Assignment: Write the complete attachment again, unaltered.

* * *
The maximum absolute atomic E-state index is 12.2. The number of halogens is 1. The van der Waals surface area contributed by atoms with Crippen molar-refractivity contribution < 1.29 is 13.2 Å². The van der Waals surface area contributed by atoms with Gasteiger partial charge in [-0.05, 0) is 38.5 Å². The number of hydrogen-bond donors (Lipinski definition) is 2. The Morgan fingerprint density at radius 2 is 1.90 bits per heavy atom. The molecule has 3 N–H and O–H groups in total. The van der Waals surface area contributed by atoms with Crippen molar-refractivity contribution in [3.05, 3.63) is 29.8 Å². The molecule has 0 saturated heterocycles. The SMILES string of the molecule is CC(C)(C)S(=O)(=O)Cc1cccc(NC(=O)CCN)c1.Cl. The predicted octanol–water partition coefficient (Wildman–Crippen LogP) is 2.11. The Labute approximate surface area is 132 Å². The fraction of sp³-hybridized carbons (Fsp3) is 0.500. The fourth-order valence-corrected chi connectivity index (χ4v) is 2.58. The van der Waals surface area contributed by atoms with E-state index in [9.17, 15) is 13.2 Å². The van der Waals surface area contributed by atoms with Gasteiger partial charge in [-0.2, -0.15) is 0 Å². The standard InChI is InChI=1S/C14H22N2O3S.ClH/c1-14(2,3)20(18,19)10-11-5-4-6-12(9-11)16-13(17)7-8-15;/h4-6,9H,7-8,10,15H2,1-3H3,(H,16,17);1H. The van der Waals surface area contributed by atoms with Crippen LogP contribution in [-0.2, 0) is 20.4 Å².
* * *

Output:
The maximum absolute atomic E-state index is 12.2. The number of halogens is 1. The van der Waals surface area contributed by atoms with Crippen molar-refractivity contribution < 1.29 is 13.2 Å². The van der Waals surface area contributed by atoms with Gasteiger partial charge in [-0.05, 0) is 38.5 Å². The number of hydrogen-bond donors (Lipinski definition) is 2. The Morgan fingerprint density at radius 2 is 1.90 bits per heavy atom. The molecule has 3 N–H and O–H groups in total. The van der Waals surface area contributed by atoms with Crippen molar-refractivity contribution in [3.05, 3.63) is 29.8 Å². The molecule has 0 saturated heterocycles. The SMILES string of the molecule is CC(C)(C)S(=O)(=O)Cc1cccc(NC(=O)CCN)c1.Cl. The predicted octanol–water partition coefficient (Wildman–Crippen LogP) is 2.11. The Labute approximate surface area is 132 Å². The fraction of sp³-hybridized carbons (Fsp3) is 0.500. The fourth-order valence-corrected chi connectivity index (χ4v) is 2.58. The van der Waals surface area contributed by atoms with E-state index in [9.17, 15) is 13.2 Å². The van der Waals surface area contributed by atoms with Gasteiger partial charge in [-0.2, -0.15) is 0 Å². The standard InChI is InChI=1S/C14H22N2O3S.ClH/c1-14(2,3)20(18,19)10-11-5-4-6-12(9-11)16-13(17)7-8-15;/h4-6,9H,7-8,10,15H2,1-3H3,(H,16,17);1H. The van der Waals surface area contributed by atoms with Crippen LogP contribution in [-0.2, 0) is 20.4 Å².